Martina the Beautiful Cockroach: A Cuban Folktale

Carmen Agra Deedy delivers a deliciously inventive Cuban version of the beloved Martina folktale, complete with a dash of café cubano.

Martina the beautiful cockroach doesn t know coffee beans about love and marriage. That s where her Cuban family comes in. While some of the Cucarachas offer her gifts to make her more attractive, only Abuela, her grandmother, gives her something really useful: un consejo increible, some shocking advice.

You want me to do what? Martina gasps.

At first, Martina is skeptical of her Abuela s unorthodox suggestion, but when suitor after suitor fails The Coffee Test, she wonders if a little green cockroach can ever find true love. Soon, only the gardener Pérez, a tiny brown mouse, is left. But what will happen when Martina offers him café Cubano?

After reading this sweet and witty retelling of the Cuban folktale, you ll never look at a cockroach the same way again.

5 thoughts on “Martina the Beautiful Cockroach: A Cuban Folktale

  1. Stephanie Reavey says:

    Martina the Beautiful Cockroach is a delightful re-telling of a Cuban folktale on how to choose the best suitor. The illustrations are charming and add to the entertainment value of the tale. When Martina’s grandmother encourages her to spill coffee on the feet of potential suitors to see how they would react, Martina is unsure at first but eventually sees the benefits of doing so. The cocky rooster, loathsome pig, and sly lizard are immediately rejected after their foul reactions. At last she meets the quiet and humble mouse, Perez. This story book can be enjoyed by many at any age. Overall, this is a book well done!

  2. Gretchen Knowlton says:

    Martina the Beautiful Cockroach: A Cuban Folktale retold by Carmen Agra Deedy, illustrated by Michael Austin, has a format similar to Aesop’s fables and other folktales meant to guide the reader to an eventual moral of the story and this one continues in that tradition. Personally I found this story refreshing as it was one I was unfamiliar with. I especially enjoyed the intermingling of Spanish phrases in with the English text in such a way that didn’t detract from my reading. Deedy’s connection to her Cuban heritage and wish to write in order to share multiple cultural perspectives is admirable, as is her sense of humor in giving the “real Martina” or Cuban cockroach a biography on the end paper. The illustrations artfully exaggerate each of Martina’s potential suitors impending shortcomings and are focused in such a way that they frame in the story as it progresses.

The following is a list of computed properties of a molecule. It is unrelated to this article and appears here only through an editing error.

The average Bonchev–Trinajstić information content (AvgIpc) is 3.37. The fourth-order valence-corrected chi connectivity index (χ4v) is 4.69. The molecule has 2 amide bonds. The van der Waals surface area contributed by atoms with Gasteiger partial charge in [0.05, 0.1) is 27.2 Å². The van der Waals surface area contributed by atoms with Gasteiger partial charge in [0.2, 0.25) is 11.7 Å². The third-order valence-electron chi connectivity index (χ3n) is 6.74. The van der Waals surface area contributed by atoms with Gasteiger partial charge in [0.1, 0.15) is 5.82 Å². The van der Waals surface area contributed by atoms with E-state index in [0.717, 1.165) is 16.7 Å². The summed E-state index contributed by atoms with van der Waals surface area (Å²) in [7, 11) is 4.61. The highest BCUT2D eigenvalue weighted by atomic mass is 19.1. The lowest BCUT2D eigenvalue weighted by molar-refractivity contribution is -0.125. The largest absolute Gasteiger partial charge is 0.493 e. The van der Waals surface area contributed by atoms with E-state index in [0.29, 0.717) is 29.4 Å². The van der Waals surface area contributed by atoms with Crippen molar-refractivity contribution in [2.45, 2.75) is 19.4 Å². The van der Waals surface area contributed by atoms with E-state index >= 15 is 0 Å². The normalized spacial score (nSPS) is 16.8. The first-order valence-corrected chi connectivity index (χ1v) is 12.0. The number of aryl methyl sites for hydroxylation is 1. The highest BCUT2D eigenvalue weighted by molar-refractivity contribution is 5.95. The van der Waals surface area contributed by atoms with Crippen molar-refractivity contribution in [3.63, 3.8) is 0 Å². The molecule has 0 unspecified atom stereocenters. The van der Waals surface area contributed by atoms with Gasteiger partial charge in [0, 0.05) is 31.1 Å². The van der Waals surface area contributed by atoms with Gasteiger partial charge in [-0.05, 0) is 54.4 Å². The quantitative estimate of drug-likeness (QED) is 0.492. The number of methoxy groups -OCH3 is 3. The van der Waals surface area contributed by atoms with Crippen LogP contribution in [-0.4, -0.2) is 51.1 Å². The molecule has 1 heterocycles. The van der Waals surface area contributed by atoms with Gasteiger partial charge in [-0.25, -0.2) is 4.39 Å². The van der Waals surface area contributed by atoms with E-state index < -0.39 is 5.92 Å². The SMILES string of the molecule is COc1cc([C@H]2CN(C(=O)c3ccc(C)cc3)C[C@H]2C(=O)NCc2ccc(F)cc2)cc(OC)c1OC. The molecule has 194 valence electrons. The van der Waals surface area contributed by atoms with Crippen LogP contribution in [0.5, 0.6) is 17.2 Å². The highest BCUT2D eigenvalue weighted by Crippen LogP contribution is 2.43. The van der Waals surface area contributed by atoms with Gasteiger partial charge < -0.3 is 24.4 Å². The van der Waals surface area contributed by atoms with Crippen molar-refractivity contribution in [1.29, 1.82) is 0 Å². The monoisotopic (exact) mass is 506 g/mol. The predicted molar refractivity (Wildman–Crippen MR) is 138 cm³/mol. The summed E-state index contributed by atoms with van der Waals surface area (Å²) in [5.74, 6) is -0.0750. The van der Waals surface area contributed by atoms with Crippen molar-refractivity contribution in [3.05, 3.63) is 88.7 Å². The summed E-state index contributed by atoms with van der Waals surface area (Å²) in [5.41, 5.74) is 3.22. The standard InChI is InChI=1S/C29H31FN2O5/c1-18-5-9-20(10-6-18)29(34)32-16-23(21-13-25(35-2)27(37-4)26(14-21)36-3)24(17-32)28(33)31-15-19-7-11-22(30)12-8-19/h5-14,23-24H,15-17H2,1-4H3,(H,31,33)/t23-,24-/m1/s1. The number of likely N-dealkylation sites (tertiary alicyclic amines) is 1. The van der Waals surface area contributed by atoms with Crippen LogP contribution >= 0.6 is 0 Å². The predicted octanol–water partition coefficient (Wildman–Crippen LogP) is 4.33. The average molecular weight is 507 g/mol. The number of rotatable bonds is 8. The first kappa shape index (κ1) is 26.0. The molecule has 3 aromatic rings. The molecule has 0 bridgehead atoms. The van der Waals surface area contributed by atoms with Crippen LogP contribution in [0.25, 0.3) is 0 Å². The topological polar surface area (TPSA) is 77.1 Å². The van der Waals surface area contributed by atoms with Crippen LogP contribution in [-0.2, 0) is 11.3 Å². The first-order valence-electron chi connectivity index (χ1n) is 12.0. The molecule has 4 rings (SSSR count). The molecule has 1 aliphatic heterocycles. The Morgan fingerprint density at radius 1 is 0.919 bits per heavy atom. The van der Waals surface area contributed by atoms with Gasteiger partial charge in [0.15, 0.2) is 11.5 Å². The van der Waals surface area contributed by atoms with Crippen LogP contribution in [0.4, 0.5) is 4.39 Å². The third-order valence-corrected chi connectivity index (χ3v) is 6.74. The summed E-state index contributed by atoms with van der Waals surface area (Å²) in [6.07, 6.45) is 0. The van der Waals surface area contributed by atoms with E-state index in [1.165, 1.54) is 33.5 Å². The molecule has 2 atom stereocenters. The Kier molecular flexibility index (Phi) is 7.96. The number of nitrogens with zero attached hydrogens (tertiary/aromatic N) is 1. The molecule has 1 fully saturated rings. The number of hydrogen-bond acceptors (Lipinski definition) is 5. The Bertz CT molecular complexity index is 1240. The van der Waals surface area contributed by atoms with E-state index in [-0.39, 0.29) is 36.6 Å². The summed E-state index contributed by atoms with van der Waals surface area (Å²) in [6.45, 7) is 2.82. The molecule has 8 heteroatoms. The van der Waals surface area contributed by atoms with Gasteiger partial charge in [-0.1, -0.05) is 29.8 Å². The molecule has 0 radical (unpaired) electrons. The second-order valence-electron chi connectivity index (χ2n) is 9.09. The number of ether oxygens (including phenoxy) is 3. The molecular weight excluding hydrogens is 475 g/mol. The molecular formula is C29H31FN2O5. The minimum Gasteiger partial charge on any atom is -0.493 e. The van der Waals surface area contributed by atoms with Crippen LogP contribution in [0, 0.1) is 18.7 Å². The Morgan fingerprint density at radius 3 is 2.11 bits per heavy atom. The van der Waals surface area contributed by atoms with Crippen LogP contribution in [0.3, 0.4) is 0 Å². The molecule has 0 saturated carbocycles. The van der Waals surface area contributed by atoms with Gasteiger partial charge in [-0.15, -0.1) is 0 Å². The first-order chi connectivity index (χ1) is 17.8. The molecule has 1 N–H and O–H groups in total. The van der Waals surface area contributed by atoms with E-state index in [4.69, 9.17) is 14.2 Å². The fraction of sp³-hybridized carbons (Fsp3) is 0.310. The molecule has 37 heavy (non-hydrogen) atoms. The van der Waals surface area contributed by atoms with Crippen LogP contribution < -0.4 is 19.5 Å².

3. Kristi Schipper says:

    Martina the Beautiful Cockroach is a beautifully re-told Cuban folktale.

    On Martina’s birthday, her grandmother gives Martina advice on finding the perfect suitor. Abuela tells Martina to spill coffee on the man’s shoes. Surprised and confused by this advice, Martina goes off to find herself a husband. The first suitor she meets, Martina decides to try her grandmother’s advice and spill coffee on the man’s shoes. When he reacts with fury, Martina begins to understand why Abuela’s advice is helpful. Suitor after potential suitor, Martina is able to see the character of each man she meets. Not until she meets ‘Perez,’ a quiet and humble mouse, does she find the perfect suitor.

    When I read this book to my first grade class, they loved guessing how each potential suitor was going to act when Martina spilled coffee on his shoes. My students relied heavily on the pictures to gain meaning of the story. The exaggerated characteristics of each potential suitor for Martina made my students laugh and definitely added a playfulness to this folktale.

  4. Christina Johnson says:

    Carmen Agra Deedy tells this Cuban Folktale beautifully. I shared this story with my third graders and they enjoyed the predictability of the tale. By the end of the story they were asking Martina to marry them along with the character. They really enjoyed predicting whether or not each character would pass the coffee test and they were right with each one. However, they never expected the ending.
    I have a couple Spanish speakers in my classroom and they enjoyed how the author used both Spanish and English in this story. The Spanish words are always backed up with an explanation so meaning is never lost.
    The illustrations are beautiful. Michael Austin did a great job with his paintings to enhance the story. I never knew cockroaches could be so elegant.

  5. Robinn Van Fleet says:

    Carmen Agra Deedy’s retelling of this Cuban folktale is flavored with humor, tradition, and timeless grandmotherly advice. Martina, the beautiful cockroach, is ready to receive suitors and a marriage proposal at the ripe old age of 21 days. Abuela explains the “Coffee Test” and its never failing ability to find a good husband. Cocky rooster, loathsome pig, and sly lizard characteristically fail the test.

    Readers will enjoy repeating the poetic phrase asking Martina for her hand in marriage. The acrylic illustrations detail life under a Havana lamppost. Michael Austin’s character illustrations vividly portray the characters’ emotions throughout the story. Especially endearing is Perez, the mouse.

    Martina the Beautiful Cockroach is the recipient of the 2008 Pura Belpre Medal. For more information about Martina check out the website at

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